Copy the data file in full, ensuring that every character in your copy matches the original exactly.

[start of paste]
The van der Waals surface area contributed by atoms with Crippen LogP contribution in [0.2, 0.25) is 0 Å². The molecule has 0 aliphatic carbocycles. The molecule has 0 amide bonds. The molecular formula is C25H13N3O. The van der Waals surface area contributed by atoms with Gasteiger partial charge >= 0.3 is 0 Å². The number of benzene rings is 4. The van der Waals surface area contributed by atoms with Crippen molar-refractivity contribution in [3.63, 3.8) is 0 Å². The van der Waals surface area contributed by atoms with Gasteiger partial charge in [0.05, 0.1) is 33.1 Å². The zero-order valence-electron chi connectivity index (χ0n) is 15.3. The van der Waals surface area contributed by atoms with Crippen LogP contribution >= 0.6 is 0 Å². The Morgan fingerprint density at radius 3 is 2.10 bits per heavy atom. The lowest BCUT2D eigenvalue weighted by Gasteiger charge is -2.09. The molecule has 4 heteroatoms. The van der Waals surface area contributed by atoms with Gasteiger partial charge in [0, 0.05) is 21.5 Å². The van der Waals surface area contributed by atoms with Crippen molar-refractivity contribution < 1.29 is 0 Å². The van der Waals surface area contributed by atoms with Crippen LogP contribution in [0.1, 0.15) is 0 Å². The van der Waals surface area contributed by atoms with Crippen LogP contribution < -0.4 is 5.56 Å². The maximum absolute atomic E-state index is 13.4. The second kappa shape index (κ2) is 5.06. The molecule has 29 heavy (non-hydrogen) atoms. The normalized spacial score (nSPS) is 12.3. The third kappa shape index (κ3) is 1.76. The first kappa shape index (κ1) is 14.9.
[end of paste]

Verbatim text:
The van der Waals surface area contributed by atoms with Crippen LogP contribution in [0.2, 0.25) is 0 Å². The molecule has 0 aliphatic carbocycles. The molecule has 0 amide bonds. The molecular formula is C25H13N3O. The van der Waals surface area contributed by atoms with Gasteiger partial charge >= 0.3 is 0 Å². The number of benzene rings is 4. The van der Waals surface area contributed by atoms with Crippen molar-refractivity contribution in [3.63, 3.8) is 0 Å². The van der Waals surface area contributed by atoms with Gasteiger partial charge in [0.05, 0.1) is 33.1 Å². The zero-order valence-electron chi connectivity index (χ0n) is 15.3. The van der Waals surface area contributed by atoms with Crippen LogP contribution >= 0.6 is 0 Å². The Morgan fingerprint density at radius 3 is 2.10 bits per heavy atom. The lowest BCUT2D eigenvalue weighted by Gasteiger charge is -2.09. The molecule has 4 heteroatoms. The van der Waals surface area contributed by atoms with Gasteiger partial charge in [0, 0.05) is 21.5 Å². The van der Waals surface area contributed by atoms with Crippen molar-refractivity contribution < 1.29 is 0 Å². The van der Waals surface area contributed by atoms with Crippen LogP contribution in [0.1, 0.15) is 0 Å². The van der Waals surface area contributed by atoms with Crippen LogP contribution < -0.4 is 5.56 Å². The maximum absolute atomic E-state index is 13.4. The second kappa shape index (κ2) is 5.06. The molecule has 29 heavy (non-hydrogen) atoms. The normalized spacial score (nSPS) is 12.3. The third kappa shape index (κ3) is 1.76. The first kappa shape index (κ1) is 14.9.